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  2. #2
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    Once we know for sure Heller is staying incorporated (after the en banc BS is over) we will probably see a challenge to the "criminal storage" statute.

    Sadly, I predict this challenge will be "low hanging fruit" compared to a challenge of 12031...

    ETA: somehow missed part of your post on my first read-through, specifically the part about applying Heller to 626.9.

    I think you may be on to something there. And it's no stretch of logic. Same goes for using it against 12031, as we've discussed ad nauseum.
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  3. #3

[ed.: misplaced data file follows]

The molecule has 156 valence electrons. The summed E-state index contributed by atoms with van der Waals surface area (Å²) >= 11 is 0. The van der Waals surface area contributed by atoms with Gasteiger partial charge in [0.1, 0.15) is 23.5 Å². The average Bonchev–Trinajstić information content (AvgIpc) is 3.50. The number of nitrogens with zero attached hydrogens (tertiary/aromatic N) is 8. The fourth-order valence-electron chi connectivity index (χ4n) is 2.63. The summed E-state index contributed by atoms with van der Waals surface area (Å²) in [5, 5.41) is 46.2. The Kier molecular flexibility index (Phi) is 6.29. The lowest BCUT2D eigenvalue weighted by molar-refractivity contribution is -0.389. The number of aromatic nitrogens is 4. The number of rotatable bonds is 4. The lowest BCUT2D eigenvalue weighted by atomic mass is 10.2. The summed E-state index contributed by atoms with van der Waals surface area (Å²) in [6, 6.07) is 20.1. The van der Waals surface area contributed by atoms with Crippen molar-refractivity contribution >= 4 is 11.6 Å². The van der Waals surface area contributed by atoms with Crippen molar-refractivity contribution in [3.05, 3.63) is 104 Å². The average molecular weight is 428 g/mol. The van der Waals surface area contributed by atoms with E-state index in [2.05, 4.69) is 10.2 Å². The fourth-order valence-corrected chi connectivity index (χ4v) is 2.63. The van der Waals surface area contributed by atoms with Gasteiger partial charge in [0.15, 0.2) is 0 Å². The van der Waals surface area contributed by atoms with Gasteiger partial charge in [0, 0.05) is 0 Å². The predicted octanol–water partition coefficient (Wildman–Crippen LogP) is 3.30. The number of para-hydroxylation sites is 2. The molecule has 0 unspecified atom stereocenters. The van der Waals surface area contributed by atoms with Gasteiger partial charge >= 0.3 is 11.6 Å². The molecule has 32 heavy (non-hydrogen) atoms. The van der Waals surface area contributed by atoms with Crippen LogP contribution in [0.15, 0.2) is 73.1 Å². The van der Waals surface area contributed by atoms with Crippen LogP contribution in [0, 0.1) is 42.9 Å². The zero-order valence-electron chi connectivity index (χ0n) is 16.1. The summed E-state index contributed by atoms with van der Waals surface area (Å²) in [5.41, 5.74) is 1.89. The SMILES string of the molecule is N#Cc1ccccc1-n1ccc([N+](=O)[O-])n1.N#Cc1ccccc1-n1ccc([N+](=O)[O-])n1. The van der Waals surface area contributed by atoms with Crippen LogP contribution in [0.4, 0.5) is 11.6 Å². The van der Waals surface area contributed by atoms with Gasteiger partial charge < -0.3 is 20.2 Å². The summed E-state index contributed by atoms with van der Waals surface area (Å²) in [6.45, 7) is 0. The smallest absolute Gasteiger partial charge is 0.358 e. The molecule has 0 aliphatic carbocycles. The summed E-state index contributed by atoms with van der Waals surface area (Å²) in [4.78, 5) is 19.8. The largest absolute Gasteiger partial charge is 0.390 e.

Regular Member stuckinchico's Avatar
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    On that 12031 check isnt there already precedents in US supreme Court?? Why isnt it being followed??

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    It's such a complicated mess they've made for us. So many statutes. By the time one gets decided for or agin' us, there's a few more added to the roster.

  5. #5
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    stuckinchico wrote:
    On that 12031 check isnt there already precedents in US supreme Court?? Why isnt it being followed??
    There's no precedent striking down 12031(e) specifically.

    However, Terry addresses the issue of warrantless searches very thoroughly.

    The problem is that in order to get good case law on 12031, we need a well-funded person to undergo prosecution, conviction, and appeal up to a fairly high level. (The CA Appeals Ct already has upheld 12031(e), so it would have to be appealed upward from there.)